"The president and his advisers must accept that continued legal jousting serves no constructive purpose," Daschle said. "It simply stands in the way of what we need to do: move forward and let common sense guide us in doing what is best for the country.

"I question what purpose is served by additional exposure to the salacious details contained in the Starr report," Daschle added. "We must find a way to proceed and avoid further bombardment of the airwaves and Internet with such material."

Gephardt said Clinton "had a wholly inappropriate sexual relationship with a young White House intern and failed to be truthful about it. We must now consider the implications of his actions, seek the truth and render a judgment.

"One of the most important virtues of the American character is our ability to approach the complexities that life presents us with common sense and decency," Gephardt said. "The considered judgment of the American people is not going to rise or fall on the fine distinctions of a legal argument but on straight talk and the truth. It is time for the president and the Congress to follow that common sense for the good of the country."

The White House responded to the Democratic leaders' criticisms, referring to a statement the president made last week in which he said that he did not want his attorneys' legal maneuvering to mask his wrongdoing.

"The president has made clear that he does not want the work of his lawyers to get in the way of his admission that he had an improper relationship and he misled people to keep it private," said a statement read by Jim Kennedy, a spokesman for the White House Counsel's office. "No legalisms should obscure the fact that it was wrong, he apologized for it and he has asked for forgiveness."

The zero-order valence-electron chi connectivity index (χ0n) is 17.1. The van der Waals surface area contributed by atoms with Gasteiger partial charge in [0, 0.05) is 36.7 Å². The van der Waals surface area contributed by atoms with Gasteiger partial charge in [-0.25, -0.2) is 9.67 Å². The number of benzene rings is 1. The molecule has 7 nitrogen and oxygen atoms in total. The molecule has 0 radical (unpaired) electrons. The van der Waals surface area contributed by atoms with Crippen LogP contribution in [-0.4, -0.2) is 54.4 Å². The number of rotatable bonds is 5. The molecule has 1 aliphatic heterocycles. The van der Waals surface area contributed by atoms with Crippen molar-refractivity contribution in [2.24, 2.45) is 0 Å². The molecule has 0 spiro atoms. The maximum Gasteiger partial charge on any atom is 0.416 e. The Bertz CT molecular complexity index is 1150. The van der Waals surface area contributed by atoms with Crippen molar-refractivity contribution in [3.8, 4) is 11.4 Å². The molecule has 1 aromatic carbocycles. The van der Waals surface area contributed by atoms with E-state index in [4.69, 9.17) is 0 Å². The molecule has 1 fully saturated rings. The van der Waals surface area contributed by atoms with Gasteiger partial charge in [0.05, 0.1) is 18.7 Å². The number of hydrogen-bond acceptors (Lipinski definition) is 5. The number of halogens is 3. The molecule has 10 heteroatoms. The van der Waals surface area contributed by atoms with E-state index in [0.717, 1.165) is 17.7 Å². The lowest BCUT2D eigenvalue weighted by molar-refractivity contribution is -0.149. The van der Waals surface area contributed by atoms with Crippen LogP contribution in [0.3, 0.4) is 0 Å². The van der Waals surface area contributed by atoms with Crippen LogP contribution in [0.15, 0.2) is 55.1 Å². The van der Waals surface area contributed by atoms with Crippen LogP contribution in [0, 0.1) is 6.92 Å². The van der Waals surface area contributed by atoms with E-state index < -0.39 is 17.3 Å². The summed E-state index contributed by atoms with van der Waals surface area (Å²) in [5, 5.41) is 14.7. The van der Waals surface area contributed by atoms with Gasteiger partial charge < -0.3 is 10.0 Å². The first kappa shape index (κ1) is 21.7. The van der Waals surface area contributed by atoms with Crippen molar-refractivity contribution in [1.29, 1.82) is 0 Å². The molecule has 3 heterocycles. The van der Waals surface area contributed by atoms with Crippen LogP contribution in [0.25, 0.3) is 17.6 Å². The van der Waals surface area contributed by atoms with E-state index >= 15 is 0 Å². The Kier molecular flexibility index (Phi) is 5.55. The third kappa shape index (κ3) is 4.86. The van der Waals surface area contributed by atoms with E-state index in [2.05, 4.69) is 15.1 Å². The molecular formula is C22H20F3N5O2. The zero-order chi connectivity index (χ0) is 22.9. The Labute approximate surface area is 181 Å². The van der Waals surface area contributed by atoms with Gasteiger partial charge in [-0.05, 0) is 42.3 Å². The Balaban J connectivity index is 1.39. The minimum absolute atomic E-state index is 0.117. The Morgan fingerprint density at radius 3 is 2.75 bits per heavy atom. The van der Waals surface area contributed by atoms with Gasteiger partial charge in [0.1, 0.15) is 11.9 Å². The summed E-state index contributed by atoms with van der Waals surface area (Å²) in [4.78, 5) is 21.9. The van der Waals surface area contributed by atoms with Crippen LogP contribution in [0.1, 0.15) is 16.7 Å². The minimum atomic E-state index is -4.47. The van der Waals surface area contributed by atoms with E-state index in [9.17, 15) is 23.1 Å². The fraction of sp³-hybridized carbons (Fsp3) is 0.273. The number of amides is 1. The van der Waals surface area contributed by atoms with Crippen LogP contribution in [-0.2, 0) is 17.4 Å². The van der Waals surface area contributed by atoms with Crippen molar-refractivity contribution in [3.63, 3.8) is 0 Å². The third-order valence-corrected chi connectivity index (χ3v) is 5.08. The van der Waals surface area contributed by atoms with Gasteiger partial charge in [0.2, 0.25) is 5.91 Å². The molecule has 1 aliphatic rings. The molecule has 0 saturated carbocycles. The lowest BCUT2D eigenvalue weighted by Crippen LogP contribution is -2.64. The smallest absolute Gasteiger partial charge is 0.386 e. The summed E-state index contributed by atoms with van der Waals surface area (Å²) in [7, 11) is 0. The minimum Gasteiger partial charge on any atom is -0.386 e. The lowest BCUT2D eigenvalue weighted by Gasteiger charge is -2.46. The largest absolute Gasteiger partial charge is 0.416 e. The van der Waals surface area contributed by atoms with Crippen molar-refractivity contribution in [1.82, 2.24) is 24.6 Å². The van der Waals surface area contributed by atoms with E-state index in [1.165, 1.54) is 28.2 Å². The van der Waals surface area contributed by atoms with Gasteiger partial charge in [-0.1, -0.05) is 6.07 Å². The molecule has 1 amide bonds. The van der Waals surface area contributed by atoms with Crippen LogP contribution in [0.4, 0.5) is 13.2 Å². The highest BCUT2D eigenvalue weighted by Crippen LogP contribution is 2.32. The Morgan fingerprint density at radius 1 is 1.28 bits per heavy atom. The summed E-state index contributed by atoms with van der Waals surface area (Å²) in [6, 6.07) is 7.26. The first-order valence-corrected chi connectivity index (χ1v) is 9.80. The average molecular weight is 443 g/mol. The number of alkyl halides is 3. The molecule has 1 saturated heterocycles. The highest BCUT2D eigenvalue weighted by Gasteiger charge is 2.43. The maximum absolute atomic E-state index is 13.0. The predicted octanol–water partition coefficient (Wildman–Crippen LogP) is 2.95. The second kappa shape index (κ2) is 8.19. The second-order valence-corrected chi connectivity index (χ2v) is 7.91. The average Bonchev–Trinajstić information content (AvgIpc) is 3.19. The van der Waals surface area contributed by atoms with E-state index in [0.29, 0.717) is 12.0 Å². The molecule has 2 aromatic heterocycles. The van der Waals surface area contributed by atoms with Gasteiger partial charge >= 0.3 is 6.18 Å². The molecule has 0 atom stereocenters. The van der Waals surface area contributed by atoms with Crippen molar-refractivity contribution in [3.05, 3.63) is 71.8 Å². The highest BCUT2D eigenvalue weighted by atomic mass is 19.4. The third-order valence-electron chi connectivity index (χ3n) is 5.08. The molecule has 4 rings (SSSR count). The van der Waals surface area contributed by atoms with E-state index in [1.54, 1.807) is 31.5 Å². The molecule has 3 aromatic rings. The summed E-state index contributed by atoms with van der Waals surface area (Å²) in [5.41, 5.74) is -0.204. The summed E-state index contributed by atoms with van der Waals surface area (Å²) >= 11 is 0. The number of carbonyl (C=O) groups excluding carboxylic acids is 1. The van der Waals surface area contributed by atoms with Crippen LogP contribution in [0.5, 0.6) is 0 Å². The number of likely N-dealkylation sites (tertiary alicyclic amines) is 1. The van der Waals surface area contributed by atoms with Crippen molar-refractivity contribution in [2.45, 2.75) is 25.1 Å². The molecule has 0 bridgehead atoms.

CNN also has learned that some leading Democratic staffers are debating what punishment short of an impeachment inquiry could be created, something that in the words of one congressional attorney "doesn't impeach him for lying about sex but doesn't condone perjury either." Another source familiar with these nascent discussions called it "a search for censure-plus," but said it was "more a thought, an idea, a work in progress."

Clinton faces possible impeachment because of his actions in the aftermath of his admitted sexual affair with Lewinsky. On Friday, congressional leaders released Starr's 445-page report, which outlines 11 grounds for possible impeachment.

Clinton's lawyers, however, argue that none of the grounds justify impeachment and say Starr has failed to make a case.

Cohen: Clinton scandal not affecting military morale

Defense Secretary William Cohen expressed "disappointment" Tuesday with Clinton, but said his case is different than that of Air Force Lt. Kelly Flinn, who was forced to leave the military last year after lying about an adulterous affair.

Cohen said military people serve under the Uniform Code of Military Justice, and noted that Clinton had to "go before the American people for their support on two successive elections, and that also is a very tough and grueling experience for anyone who seeks that office."

"The American people pass their judgment on the president in due course," Cohen said. "With respect to Kelly Flinn it was not only the relationship, but also the fact of the direct disobedience of an order, and that was also a factor involved there."

Cohen said he had no evidence that the presidential scandal has affected the morale of those in uniform.

CNN's Candy Crowley, Bob Franken, John King and Jamie McIntyre contributed to this report.

Investigating the President


Tuesday, September 15, 1998